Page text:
We are called not just to do kind things but to be kind peopleAnd listen again to or check out for the first time Glen Campbell’s song “Try a Little Kindness.”

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(A follow-up to “Do We Need to Be So Harsh?”)

Country music fans will recognize this post’s heading as the title of Tim McGraw’s current number one song. If you’re not a fan of country music don’t worry—I’m not going to include the words or a link to him singing the song. I simply appreciate the song’s challenge to always stay humble and kind.

Who doesn’t need that challenge? I don’t know about you, but I certainly could do better when it comes to humility and kindness. I’m guilty sometimes of thinking more highly of myself that I should (see Romans 12:3).

Because I drive a lot I have XM radio and split my drive time listening to sports, news, and music. And I rotate the music I listen to between oldies but goodies and country. McGraw’s song is one of the few I hear that convicts and encourages me.

It seems to me that the two, humility and kindness, go together. Humble people tend to be kind–and kind people tend to be humble. In my experience, proud people are often cruel—and cruel people are proud.

Consider a couple of synonyms of humble: respectful and submissive. Think about a couple of synonyms of kind: considerate and gracious. I know I need to be more submissive and gracious, more considerate and respectful.

The Bible is clear that followers of Jesus need to cultivate both humility and kindness. Among many passages, four New Testament passages you might consider are Jesus in Luke 14:7-11, Paul’s description of love in I Corinthians 13:4-7, Paul’s list of the fruit of the Spirit in Galatians 5:22 and 23, and Paul’s call to us within the body of Christ in Ephesians 4:2. Go ahead and take the time to check out those four passages—it won’t take long at all.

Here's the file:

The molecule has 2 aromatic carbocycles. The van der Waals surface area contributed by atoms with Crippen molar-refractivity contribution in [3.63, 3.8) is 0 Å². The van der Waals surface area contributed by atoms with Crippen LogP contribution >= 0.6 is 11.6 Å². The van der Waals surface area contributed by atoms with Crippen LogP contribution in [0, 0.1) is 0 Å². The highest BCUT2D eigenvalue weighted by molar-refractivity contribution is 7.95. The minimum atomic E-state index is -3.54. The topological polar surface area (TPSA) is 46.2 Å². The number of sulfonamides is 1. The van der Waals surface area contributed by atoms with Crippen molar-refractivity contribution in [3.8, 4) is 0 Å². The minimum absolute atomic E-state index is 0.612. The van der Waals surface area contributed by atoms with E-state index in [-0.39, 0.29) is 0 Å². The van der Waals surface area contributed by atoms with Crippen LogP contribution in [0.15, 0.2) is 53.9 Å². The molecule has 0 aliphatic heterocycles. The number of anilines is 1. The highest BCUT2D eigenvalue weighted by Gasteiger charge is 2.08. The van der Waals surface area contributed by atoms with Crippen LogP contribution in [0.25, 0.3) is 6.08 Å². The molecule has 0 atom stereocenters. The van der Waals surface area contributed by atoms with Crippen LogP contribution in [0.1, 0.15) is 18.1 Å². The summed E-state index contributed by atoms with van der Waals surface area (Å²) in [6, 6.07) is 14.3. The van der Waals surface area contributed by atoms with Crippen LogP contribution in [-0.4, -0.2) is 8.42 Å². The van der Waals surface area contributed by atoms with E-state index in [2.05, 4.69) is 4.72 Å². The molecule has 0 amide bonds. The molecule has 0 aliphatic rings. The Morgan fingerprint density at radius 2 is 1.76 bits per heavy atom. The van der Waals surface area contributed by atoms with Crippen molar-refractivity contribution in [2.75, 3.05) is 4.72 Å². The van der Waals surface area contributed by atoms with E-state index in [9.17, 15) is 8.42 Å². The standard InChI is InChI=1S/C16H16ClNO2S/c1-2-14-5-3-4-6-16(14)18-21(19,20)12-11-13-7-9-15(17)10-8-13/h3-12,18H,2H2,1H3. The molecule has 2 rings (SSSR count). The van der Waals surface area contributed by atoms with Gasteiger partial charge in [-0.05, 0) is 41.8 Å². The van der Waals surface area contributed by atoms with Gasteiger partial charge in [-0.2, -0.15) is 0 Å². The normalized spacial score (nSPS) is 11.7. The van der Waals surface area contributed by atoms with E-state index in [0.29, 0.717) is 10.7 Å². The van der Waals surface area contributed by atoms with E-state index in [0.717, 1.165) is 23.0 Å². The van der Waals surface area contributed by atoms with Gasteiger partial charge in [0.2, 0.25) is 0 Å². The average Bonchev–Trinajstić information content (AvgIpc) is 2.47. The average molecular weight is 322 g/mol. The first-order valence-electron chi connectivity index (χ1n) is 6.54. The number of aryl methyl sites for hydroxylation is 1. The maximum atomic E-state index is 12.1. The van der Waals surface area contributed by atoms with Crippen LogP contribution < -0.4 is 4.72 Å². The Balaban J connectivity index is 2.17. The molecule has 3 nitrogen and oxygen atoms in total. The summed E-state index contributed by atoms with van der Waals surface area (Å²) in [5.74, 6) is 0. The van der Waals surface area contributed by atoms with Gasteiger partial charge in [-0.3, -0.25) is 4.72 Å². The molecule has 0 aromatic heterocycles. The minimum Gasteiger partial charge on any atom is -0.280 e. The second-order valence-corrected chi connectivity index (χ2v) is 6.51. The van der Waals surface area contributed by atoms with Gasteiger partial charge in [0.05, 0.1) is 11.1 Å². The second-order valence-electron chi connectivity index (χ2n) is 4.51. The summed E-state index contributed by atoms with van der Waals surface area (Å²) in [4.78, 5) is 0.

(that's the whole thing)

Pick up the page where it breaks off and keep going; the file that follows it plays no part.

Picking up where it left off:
When do we need to be humble and kind? And who are the people we need to show humility and kindness? I would suggest we begin with those closest to us—family and friends—and then include everyone with whom we come into contact. I think we should show humility and kindness to people we don’t even know—including those who serve us in so many ways.

It’s not in the Bible, but I note the song challenges us to always stay humble and kind. That suggests we may be humble and kind at one point in our lives only later to abandon those qualities. Or it may suggest that we are generally humble and kind but there are times when we are not. Do either of those suggestions ring true in your life—as they do in mine?

I plan to become kinder and more humble as a way of life. And not because of Tim McGraw’s song, but because I want to live more like the Lord wants me to live. We have to decide that we are going to be humble and kind and then with the Lord’s help do it.

Share these thoughts on social media and feel free to comment below.